The zombie movie genre has come storming back in recent years. From CGI heavy, set piece action/horror flicks like the Resident Evil series to more subdued, maybe realistic – if that word can be used for zombie movies – tellings of an apocalyptic event.
Actors the likes of Will Smith, Brad Pitt and Woody Harrelson have found themselves on the run from the living dead. Now, a story that has been told in one medium, is being retold for the silver screen. It’s not the ever-popular book to movie transformation, this is the terrifying video game to movie adaptation.
Minor Spoilers Ahead: If you’re interested in The Last Of Us movie but haven’t yet played the game, you likely belong to a very small subset of people that surprises me. Alas, you’ve been warned.
I recently watched World War Z for the first time; a solid, though unspectacular foray into zombie storytelling. What separates TLOU from movies like World War Z? The focus.
Modern day movie making has resulted in a lot of summer blockbusters with great big budgets, one or two major actors, and intense chase/fight/death scenes. Transformers gone wild if you will. That is precisely what TLOU is not.
The biggest thing that TLOU focuses on and that will separate it from the pack is its focus on the relationship between the main characters, Ellie and Joel. While every modern movie makes sure to include a love or friendship story in the background, the best movies put those at the forefront, making the action the ever-present but secondary issue.
The growing affection between an older man that lost a daughter during the outbreak and a teenage girl that has never known life without “infected” becomes the central point of the movie. A zombie post-apocalyptic world is the secondary arch of the experience.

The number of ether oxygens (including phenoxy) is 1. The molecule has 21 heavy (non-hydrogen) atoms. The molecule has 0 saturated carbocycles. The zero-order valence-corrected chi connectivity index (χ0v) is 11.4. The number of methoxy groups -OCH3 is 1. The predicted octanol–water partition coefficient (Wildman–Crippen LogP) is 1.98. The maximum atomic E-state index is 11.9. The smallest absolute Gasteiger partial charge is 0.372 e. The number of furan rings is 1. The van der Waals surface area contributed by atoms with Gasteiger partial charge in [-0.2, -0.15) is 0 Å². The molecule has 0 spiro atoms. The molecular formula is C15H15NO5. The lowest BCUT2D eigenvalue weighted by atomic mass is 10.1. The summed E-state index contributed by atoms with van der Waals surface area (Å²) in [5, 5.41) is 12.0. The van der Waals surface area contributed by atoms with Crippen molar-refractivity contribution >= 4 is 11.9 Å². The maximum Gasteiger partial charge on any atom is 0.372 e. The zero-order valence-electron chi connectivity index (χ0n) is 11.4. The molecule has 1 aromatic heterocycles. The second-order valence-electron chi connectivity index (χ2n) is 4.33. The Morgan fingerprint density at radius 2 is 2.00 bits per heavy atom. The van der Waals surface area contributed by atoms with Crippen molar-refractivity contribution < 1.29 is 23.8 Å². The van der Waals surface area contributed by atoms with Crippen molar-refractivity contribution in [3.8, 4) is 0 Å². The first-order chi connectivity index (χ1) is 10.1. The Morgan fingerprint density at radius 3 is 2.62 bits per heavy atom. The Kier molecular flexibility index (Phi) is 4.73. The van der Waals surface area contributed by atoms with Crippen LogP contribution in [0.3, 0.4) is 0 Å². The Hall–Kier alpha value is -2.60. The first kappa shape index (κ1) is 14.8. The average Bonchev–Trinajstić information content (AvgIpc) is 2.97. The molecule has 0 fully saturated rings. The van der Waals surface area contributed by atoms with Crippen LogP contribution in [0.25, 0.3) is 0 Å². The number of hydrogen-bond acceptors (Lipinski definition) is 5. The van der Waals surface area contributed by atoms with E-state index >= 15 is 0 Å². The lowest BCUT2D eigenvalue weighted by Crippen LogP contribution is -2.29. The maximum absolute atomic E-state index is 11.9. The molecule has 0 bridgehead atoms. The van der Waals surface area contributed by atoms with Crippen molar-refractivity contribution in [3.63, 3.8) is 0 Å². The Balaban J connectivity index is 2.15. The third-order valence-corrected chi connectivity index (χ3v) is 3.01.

Traveling across a country with limited resources and next to zero infrastructure sets the stage for a story about two mistrusting people that eventually need each other to survive, both physically and emotionally. The building of that father-daughter style relationship features classic pitfalls and build up but constantly pulls at hearts of the audience in a mature and thoughtful way. The difficult part will be adapting a 15-ish hour story into a two hour movie.
TLOU screenwriter Neil Druckmann has confirmed that despite the movie being a direct adaptation, the story will likely be much different than the book because of time constraints. It is a better decision to change the story in certain parts than to try to cut and retain the exact elements of the game.
Once the story is established and a director is found, casting information will start to hit the web. Some rumors have surfaced, with Game of Thrones’ young star Maisie Williams (Arya Stark) in talks to play one of the co-star roles of Ellie.
I love this casting choice because of Williams’ ability to act in adult based content with serious and light tones to her performance. She isn’t a carbon copy – based on looks – of Ellie, but despite the desire for fans of the game to see similar faces in the roles they have become so familiar with, these casting decisions should be based on acting ability and fit within the script, not their facial features.
Joel, Tommy and David have all been given speculative casting rumors, based solely on looks as the images below illustrate so well. While some of these actors may do a decent job in these roles were they to be selected, I hope that the eventual director will not be choosing his actors soley based on how they compare to the digital counterparts.
Movies adapted from video games have generally had a very poor run of quality. However, with a story like the one in TLOU and the serious tones and dark setting, this has a chance to break the mold of video game adaptations.
With games like Mass Effect, Assassin’s Creed, Uncharted, and Splinter Cell supposedly on the movie docket, we are going to be seeing a rush of video game based movies, for better or worse. Watch out for The Last Of Us to set the benchmark for all of them.